I love looking through flickr sets or scrolling back to the beginning of someone's blog and watching their creative-style really develop. Part of me wishes I had started this blog a few years back for that reason.
So, while I have a couple dolls that are *almost* done, I thought I could post about a few past dolls that I've made. This was a key one. A topsy-turvy Goldilocks doll.
I started this doll during the Summer of 2008. And she started out as a regular doll for my youngest. I used a vintage pattern for her head/torso and arms. I believe the pattern was either an Alice Brooks or Laura Wheeler one. But after I sewed/stuffed the head and body, I just did not like it. The torso was so TINY and the head was so BIG. The limbs were supposed to be button jointed, and maybe it all would have looked fine when done, but I scrapped the project for a few months.
Eventually I decided to use the head for practice and went ahead and hand-embroidered the facial features. It was my first time doing embroidery like this.
And at the time, I was really happy with the results (I've gotten more critical these days :-P). I hated not doing something with her, so I somehow came to the decision to make a topsy-turvy doll. The tiny torso would be hidden this way.
While I do own a vintage pattern for a cloth Goldilocks/Three Bears topsy-turvy (the very pattern my mom used to make one when I was little), I went ahead and tried to do this on my own. And I learned a few things about making dolls like this.
For example - the reason the arms on topsy-turvy dolls are so little is because they get in the way otherwise when you flip the doll over. Of course, I didn't realize that until afterward. Look at how long I made the bears' arms! They are hard to stuff under Goldilocks's dress. And their head is too huge!!! But because Goldilocks had such a big head, I thought the bears' head should be bigger :).
It took me two attempts to get Goldilocks's dress right. And while I usually only use wool stuffing for my dolls and toys, I did have to use a bit of polyfil for the bears' head so that it wouldn't be so heavy and dense. I think I used bamboo, too, I can't remember.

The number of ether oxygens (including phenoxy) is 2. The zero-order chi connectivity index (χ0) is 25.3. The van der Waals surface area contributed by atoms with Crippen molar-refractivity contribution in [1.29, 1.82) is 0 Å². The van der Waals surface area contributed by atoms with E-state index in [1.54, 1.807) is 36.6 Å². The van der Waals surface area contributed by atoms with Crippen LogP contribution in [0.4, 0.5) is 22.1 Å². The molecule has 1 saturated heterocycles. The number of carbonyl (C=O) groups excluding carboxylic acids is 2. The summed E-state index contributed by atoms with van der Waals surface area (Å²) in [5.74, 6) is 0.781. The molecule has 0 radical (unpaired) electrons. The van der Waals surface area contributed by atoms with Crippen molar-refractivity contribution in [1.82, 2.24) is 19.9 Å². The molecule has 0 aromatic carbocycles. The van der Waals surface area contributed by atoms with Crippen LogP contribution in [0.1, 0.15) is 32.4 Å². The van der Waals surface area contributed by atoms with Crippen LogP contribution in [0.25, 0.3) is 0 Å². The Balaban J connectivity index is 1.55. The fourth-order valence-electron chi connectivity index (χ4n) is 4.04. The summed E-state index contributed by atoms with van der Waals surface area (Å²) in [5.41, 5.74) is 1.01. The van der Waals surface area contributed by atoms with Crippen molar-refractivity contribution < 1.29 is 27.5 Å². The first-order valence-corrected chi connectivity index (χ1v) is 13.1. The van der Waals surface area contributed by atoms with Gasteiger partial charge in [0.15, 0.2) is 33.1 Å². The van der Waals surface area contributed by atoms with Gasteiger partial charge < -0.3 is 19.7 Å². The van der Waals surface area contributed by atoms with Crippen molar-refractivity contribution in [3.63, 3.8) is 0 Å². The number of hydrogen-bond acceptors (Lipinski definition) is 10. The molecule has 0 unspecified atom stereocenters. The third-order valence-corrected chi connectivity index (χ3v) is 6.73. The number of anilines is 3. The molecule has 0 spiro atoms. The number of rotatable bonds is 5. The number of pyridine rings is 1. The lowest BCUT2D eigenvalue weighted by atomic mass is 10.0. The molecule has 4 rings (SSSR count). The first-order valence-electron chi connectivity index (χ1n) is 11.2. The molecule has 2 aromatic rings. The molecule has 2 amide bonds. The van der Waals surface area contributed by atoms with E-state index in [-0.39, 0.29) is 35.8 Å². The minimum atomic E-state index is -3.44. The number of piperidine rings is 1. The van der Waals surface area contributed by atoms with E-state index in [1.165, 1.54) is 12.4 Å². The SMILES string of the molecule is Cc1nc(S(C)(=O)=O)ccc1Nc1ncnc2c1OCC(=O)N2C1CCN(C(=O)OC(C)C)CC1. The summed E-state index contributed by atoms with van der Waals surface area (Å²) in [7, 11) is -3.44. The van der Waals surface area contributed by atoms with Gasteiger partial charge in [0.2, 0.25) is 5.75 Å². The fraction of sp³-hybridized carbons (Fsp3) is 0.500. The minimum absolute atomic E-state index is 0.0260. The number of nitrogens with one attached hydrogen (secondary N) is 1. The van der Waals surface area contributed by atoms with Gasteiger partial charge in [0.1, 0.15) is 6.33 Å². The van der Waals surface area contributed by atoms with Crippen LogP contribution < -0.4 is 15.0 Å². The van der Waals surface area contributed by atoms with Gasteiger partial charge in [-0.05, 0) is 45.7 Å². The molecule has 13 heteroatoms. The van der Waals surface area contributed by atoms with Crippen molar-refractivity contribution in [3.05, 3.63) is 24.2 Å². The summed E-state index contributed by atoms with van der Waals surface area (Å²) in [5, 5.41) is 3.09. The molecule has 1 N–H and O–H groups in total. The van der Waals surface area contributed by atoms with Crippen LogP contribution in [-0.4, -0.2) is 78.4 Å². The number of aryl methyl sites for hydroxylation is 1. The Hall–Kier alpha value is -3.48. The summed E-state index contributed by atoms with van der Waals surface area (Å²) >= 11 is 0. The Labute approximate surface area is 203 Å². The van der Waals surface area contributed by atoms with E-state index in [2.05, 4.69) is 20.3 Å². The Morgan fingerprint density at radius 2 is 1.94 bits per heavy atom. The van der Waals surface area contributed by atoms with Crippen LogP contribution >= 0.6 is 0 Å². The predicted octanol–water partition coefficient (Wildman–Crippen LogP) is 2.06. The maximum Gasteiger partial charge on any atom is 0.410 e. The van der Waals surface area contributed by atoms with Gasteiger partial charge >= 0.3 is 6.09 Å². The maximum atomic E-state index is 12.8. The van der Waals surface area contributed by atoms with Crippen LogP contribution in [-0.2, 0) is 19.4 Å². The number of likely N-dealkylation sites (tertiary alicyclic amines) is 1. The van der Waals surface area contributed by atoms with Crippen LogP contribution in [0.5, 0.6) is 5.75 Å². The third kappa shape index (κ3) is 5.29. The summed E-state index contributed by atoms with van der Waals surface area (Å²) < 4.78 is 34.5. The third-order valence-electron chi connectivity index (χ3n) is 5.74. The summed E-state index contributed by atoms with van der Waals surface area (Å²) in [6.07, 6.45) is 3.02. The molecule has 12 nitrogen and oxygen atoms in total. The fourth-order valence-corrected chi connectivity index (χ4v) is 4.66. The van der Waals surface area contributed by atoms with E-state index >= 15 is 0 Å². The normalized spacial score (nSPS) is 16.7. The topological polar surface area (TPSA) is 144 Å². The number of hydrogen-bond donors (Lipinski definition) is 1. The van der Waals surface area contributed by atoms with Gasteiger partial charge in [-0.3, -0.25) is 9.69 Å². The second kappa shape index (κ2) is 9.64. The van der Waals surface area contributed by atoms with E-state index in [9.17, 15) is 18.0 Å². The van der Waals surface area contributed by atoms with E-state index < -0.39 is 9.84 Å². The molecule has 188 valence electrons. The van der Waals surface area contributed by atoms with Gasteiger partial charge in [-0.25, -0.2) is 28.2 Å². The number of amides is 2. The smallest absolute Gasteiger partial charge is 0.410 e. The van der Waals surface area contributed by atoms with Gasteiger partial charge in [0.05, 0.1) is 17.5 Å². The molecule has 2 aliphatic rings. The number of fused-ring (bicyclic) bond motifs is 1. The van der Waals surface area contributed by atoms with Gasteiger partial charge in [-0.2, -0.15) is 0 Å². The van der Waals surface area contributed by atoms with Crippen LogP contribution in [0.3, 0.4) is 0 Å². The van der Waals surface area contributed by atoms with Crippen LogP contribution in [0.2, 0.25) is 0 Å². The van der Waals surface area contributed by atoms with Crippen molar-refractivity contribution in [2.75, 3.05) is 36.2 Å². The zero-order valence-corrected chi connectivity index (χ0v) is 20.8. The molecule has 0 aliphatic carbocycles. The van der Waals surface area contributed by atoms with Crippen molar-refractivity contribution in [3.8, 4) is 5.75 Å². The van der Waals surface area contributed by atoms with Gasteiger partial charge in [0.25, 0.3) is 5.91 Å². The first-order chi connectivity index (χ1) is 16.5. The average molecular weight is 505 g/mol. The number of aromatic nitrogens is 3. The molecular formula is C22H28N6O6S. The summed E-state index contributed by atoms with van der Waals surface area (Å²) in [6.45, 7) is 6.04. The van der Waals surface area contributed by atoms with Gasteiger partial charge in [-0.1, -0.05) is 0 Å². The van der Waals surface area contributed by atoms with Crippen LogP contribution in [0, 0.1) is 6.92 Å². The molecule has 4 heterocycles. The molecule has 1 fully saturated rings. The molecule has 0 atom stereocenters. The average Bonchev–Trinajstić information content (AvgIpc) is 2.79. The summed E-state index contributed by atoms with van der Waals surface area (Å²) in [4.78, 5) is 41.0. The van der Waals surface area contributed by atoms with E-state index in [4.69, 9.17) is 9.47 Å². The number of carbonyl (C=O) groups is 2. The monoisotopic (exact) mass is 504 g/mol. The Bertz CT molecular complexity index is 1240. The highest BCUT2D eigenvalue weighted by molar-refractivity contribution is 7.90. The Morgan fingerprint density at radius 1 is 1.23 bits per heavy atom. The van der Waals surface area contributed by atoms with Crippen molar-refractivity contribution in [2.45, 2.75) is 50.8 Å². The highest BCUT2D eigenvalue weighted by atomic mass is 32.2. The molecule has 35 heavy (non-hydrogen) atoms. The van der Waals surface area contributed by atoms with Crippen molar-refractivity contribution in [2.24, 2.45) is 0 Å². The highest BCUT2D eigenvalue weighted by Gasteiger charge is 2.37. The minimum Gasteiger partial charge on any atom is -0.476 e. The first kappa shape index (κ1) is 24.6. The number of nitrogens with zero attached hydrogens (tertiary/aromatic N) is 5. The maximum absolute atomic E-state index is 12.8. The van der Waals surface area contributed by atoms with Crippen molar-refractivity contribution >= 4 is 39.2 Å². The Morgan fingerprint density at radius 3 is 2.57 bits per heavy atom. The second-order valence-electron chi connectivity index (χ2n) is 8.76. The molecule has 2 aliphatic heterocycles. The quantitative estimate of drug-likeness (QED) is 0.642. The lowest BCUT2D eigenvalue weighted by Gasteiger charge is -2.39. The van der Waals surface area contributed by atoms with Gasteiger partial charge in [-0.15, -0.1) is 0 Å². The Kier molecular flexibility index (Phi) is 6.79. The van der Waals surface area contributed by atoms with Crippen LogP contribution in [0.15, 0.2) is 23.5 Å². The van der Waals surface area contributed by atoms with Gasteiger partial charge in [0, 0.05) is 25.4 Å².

I made up the design for the bears' head and then used one of those Carol's Zoo patterns for Baby Bear.
Okay, and this is one of my favorite parts of this doll - Papa Bear's overalls (which you can only see part of here...he's sitting in a canvas bucket for the picture). The overalls are made out of a pair of my husband's old jeans. I ripped off one of the back pockets and used that, too. It's not just Mama Bear's job to carry Baby around!
Anyways, the reason this doll was so important was because it really started me on my journey into making my own dolls. The toys we've always chosen for our kids have been those made of natural fibers - wood, cotton, wool, etc. We are big fans of Waldorf toys. I've even made some Waldorf dolls for my girls. And while I love Waldorf dolls, I realized that I could make dolls that are just as "natural" in content, but different...still wholesome. I can use 100% organic fabrics for doll bodies, clean-carded wool to stuff them, and natural fibers for their hair. And even more, I love making their faces (the primary thing that really sets them apart from Waldorf dolls). I told my husband that hand-sewing their facial expressions feels like drawing with a needle and thread.
After toying with a few other vintage patterns, I started to draft my own design, redrawing lines/curves numerous times. I love the "baseball" style head construction, but I am not a fan of button-joints myself. The doll pattern that I've been working on for over a year has the baseball-style head, but with a more traditional rag-doll style body. There are still kinks I'm working out, but the design gets a little better each time I make one.